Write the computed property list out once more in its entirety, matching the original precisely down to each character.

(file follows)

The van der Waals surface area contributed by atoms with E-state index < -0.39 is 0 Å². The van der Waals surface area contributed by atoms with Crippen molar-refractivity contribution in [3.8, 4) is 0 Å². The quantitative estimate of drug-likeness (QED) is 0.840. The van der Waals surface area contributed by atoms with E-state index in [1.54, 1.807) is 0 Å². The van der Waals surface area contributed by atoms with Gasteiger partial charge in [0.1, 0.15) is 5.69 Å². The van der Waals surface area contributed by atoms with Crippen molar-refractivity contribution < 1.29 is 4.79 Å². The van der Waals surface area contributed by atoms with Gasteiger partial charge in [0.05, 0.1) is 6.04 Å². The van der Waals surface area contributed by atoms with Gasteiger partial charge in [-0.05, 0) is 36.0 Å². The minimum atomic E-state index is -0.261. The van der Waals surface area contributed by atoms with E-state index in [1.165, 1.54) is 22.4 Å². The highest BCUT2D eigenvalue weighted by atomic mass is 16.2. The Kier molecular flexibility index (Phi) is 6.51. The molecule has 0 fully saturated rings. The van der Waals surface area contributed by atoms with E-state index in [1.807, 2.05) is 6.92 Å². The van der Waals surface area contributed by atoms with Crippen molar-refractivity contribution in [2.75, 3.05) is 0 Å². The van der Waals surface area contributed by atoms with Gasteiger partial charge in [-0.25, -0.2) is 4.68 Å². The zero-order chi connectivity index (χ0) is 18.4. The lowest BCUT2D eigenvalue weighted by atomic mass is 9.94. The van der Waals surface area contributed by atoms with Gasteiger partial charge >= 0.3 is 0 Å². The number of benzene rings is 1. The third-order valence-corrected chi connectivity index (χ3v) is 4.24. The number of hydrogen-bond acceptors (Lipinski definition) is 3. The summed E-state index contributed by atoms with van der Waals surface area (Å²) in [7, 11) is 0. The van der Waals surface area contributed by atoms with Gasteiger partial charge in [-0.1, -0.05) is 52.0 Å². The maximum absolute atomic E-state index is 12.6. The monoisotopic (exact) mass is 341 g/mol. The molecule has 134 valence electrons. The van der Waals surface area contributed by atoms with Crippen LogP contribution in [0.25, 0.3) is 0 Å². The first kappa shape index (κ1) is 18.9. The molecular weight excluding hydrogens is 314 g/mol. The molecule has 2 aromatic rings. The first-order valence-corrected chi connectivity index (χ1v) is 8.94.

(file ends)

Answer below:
The van der Waals surface area contributed by atoms with E-state index < -0.39 is 0 Å². The van der Waals surface area contributed by atoms with Crippen molar-refractivity contribution in [3.8, 4) is 0 Å². The quantitative estimate of drug-likeness (QED) is 0.840. The van der Waals surface area contributed by atoms with E-state index in [1.54, 1.807) is 0 Å². The van der Waals surface area contributed by atoms with Gasteiger partial charge in [0.1, 0.15) is 5.69 Å². The van der Waals surface area contributed by atoms with Crippen molar-refractivity contribution < 1.29 is 4.79 Å². The van der Waals surface area contributed by atoms with Gasteiger partial charge in [0.05, 0.1) is 6.04 Å². The van der Waals surface area contributed by atoms with Gasteiger partial charge in [-0.05, 0) is 36.0 Å². The minimum atomic E-state index is -0.261. The van der Waals surface area contributed by atoms with E-state index in [1.165, 1.54) is 22.4 Å². The highest BCUT2D eigenvalue weighted by atomic mass is 16.2. The Kier molecular flexibility index (Phi) is 6.51. The molecule has 0 fully saturated rings. The van der Waals surface area contributed by atoms with E-state index in [1.807, 2.05) is 6.92 Å². The van der Waals surface area contributed by atoms with Crippen molar-refractivity contribution in [2.75, 3.05) is 0 Å². The van der Waals surface area contributed by atoms with Gasteiger partial charge in [-0.25, -0.2) is 4.68 Å². The zero-order chi connectivity index (χ0) is 18.4. The lowest BCUT2D eigenvalue weighted by atomic mass is 9.94. The van der Waals surface area contributed by atoms with Gasteiger partial charge >= 0.3 is 0 Å². The number of benzene rings is 1. The third-order valence-corrected chi connectivity index (χ3v) is 4.24. The number of hydrogen-bond acceptors (Lipinski definition) is 3. The summed E-state index contributed by atoms with van der Waals surface area (Å²) in [7, 11) is 0. The van der Waals surface area contributed by atoms with Gasteiger partial charge in [-0.1, -0.05) is 52.0 Å². The maximum absolute atomic E-state index is 12.6. The monoisotopic (exact) mass is 341 g/mol. The molecule has 134 valence electrons. The van der Waals surface area contributed by atoms with Crippen LogP contribution in [0.25, 0.3) is 0 Å². The first kappa shape index (κ1) is 18.9. The molecular weight excluding hydrogens is 314 g/mol. The molecule has 2 aromatic rings. The first-order valence-corrected chi connectivity index (χ1v) is 8.94.